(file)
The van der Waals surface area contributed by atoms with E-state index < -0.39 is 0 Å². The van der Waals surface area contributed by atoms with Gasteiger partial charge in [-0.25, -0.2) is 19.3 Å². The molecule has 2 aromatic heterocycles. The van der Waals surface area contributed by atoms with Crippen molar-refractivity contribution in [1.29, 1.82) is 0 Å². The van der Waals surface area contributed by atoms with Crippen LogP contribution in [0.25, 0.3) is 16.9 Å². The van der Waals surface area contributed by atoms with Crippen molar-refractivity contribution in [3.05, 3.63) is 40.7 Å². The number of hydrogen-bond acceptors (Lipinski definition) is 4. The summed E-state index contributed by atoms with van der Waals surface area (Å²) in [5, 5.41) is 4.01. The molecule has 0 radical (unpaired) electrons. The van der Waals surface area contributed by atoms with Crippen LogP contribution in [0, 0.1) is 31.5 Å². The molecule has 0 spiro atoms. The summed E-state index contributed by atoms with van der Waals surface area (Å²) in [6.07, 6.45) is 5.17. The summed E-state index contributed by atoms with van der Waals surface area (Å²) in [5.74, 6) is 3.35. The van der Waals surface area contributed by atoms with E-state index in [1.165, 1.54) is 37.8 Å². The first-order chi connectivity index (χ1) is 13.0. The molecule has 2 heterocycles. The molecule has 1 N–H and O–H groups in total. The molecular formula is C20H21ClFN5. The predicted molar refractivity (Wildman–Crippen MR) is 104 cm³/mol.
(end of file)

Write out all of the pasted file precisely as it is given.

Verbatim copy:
The van der Waals surface area contributed by atoms with E-state index < -0.39 is 0 Å². The van der Waals surface area contributed by atoms with Gasteiger partial charge in [-0.25, -0.2) is 19.3 Å². The molecule has 2 aromatic heterocycles. The van der Waals surface area contributed by atoms with Crippen molar-refractivity contribution in [1.29, 1.82) is 0 Å². The van der Waals surface area contributed by atoms with Crippen LogP contribution in [0.25, 0.3) is 16.9 Å². The van der Waals surface area contributed by atoms with Crippen molar-refractivity contribution in [3.05, 3.63) is 40.7 Å². The number of hydrogen-bond acceptors (Lipinski definition) is 4. The summed E-state index contributed by atoms with van der Waals surface area (Å²) in [5, 5.41) is 4.01. The molecule has 0 radical (unpaired) electrons. The van der Waals surface area contributed by atoms with Crippen LogP contribution in [0, 0.1) is 31.5 Å². The molecule has 0 spiro atoms. The summed E-state index contributed by atoms with van der Waals surface area (Å²) in [6.07, 6.45) is 5.17. The summed E-state index contributed by atoms with van der Waals surface area (Å²) in [5.74, 6) is 3.35. The van der Waals surface area contributed by atoms with E-state index in [1.165, 1.54) is 37.8 Å². The first-order chi connectivity index (χ1) is 13.0. The molecule has 2 heterocycles. The molecule has 1 N–H and O–H groups in total. The molecular formula is C20H21ClFN5. The predicted molar refractivity (Wildman–Crippen MR) is 104 cm³/mol.